Is there spit in my soup?
When cruise lines introduced “auto-tipping,” I was thrilled. The ye-olde tradition in which passengers expressed gratitude by handing out fistfuls of cash at the end of a cruise seemed crass. I get it, though: It doesn’t bother everyone and in fact some people prefer it that way. That’s why most cruise lines have a system in place for those passengers who want to tip the old-fashioned way. You have to make an effort, though: In most cases the “recommended gratuity” (ranging from $10 to $15 per day) is automatically applied to your onboard account, and you must queue up at the purser’s desk and request the charge be removed.
But beware. You could be branded a skinflint.
Dawn Klieforth Hoff tells us on Facebook that, “on our last cruise, we had the automatic tip taken off so we could disperse it the way we wanted to. The next morning at breakfast, our regular waitress from the whole cruise shunned us. She ignored me when I said good morning, and just stood there to take our order (instead of asking). The thing is, she was awesome (until then) and we had a nice tip for her. I was so put off by her obvious reaction to what she assumed was no tip, I only gave her $10.”
My first reaction to Hoff’s story was that she could have communicated with the waitress from the get-go — letting her know that she was a cash tipper and even handing over half of the gratuity on the first or second day as both an incentive and a gesture of goodwill.
But wait a minute. Why did the waitress assume she was going to get stiffed in the first place? Did the cruise line rat out the Hoffs?
Some cruise lines play a nasty little game called “humiliate the cheapskates.” Check this out: A couple of years ago, several Cruise Critic members were on a galley tour of Carnival Splendor when they spotted a series of e-mails identifying passengers who’d requested that their auto-tips be removed (kudos to eagle-eyed Wennfred for snapping the photo below).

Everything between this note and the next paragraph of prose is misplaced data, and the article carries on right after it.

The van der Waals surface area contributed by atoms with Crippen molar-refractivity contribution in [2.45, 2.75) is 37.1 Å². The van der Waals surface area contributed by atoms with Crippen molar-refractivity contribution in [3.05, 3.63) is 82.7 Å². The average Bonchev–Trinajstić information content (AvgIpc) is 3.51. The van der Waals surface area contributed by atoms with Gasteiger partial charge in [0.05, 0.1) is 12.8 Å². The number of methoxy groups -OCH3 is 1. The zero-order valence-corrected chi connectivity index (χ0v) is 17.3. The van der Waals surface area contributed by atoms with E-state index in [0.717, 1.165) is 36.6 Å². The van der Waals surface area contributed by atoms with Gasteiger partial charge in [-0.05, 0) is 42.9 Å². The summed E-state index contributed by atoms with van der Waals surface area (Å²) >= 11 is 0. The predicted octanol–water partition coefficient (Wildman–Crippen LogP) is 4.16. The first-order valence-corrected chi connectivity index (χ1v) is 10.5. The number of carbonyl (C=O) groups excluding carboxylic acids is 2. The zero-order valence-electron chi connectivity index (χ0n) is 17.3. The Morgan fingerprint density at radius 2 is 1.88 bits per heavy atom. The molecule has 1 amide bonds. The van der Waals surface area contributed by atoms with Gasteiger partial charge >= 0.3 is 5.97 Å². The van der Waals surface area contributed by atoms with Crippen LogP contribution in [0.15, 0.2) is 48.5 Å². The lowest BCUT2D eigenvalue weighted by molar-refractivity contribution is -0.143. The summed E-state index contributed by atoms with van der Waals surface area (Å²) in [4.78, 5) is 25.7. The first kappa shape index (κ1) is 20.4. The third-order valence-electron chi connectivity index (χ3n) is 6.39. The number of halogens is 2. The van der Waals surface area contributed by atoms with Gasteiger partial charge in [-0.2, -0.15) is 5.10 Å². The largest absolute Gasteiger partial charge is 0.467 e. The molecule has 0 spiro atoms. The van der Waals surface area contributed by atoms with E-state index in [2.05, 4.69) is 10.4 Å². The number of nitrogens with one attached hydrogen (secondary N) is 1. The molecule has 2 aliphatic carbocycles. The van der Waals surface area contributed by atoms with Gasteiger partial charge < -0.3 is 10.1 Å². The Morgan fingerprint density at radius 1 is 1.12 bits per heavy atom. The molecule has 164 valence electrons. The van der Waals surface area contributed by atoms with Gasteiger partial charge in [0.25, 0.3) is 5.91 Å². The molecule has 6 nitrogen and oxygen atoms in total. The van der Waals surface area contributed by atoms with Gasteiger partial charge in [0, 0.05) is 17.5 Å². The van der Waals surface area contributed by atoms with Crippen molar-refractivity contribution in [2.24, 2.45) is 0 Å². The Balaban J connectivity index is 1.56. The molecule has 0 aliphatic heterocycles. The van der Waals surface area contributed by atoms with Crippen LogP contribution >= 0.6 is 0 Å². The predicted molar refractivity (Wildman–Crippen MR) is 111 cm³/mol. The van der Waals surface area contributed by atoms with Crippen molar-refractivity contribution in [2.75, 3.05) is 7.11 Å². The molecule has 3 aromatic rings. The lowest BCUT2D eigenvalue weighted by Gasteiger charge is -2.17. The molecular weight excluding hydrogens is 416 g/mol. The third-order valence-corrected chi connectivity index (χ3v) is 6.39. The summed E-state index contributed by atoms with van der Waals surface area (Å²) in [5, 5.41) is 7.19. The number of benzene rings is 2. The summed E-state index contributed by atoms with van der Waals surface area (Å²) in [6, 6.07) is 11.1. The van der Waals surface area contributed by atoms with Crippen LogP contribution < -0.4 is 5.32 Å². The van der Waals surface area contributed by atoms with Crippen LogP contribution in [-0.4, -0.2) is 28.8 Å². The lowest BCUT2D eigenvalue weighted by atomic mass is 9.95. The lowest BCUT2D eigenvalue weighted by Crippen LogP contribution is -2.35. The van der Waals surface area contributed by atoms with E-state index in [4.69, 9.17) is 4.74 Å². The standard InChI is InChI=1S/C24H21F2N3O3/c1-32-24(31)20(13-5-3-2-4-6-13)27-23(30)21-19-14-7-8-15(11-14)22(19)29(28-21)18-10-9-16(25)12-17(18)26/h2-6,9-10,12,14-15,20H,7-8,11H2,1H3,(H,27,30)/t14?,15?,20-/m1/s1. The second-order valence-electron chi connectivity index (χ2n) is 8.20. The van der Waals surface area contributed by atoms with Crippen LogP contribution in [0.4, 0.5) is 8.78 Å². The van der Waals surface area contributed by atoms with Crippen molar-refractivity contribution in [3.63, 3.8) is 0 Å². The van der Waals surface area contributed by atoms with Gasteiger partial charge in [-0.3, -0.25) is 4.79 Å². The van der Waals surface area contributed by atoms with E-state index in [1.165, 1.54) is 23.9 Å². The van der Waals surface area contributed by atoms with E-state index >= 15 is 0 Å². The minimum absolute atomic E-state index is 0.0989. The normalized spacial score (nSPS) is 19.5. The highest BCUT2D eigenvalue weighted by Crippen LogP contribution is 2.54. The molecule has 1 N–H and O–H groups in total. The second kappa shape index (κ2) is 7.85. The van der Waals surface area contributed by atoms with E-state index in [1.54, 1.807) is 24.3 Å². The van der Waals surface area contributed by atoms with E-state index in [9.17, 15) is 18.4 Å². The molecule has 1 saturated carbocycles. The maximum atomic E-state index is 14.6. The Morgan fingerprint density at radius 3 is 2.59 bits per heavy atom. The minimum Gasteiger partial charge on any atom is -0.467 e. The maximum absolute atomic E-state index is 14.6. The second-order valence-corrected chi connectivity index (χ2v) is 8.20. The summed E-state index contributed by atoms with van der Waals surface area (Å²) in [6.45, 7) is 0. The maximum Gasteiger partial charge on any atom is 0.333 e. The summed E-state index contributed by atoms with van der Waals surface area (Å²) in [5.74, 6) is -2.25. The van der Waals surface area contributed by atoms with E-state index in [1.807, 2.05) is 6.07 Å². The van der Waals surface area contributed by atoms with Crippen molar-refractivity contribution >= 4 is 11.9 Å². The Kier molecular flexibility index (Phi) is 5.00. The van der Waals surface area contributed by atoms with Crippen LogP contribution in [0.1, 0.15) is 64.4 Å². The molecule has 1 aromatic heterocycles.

Wennfred’s photo caused such a stir after it was posted in a forum that Carnival quickly responded with a statement that read: “It is not standard protocol for information regarding which guests have removed the pre-paid gratuities from their shipboard accounts to be provided to crew members during the course of a voyage. Crew members do not receive this information until after the voyage is completed and guests have disembarked.”
Tell that to member stthomaslover, who shared this tidbit on the same forum: “On my last cruise in January, I was being nosy and searching the room stewards cart for some soap. There was a list of all his cabins, room number and a column for tips and I think it said yes and removed … maybe that’s why some people get not so good service while most others have great service.”
I don’t believe for a minute that cruise lines deliberately set out to sabotage service to these passengers. But perhaps they could be more proactive in letting their staffs know that no auto-tipping doesn’t necessarily mean “no tipping.”
Has opting out of auto-tipping impacted your cruises? Share your stories below.
And oh, by the way: Those of you who opt out of tipping because you don’t want to shell out the dough, shame on you.
You have questions, we have answers: Here are more Tipping Points. and we’ll be adding to them all week.
Read other Sea-Mail columns on kids running wild, saving tables at the buffet, the death of cruise traditions and bad balcony behavior.
Know before you go: Check out our feature on cruise line tipping policies.
Here’s a tip: Get your own Lido Deck subscription.
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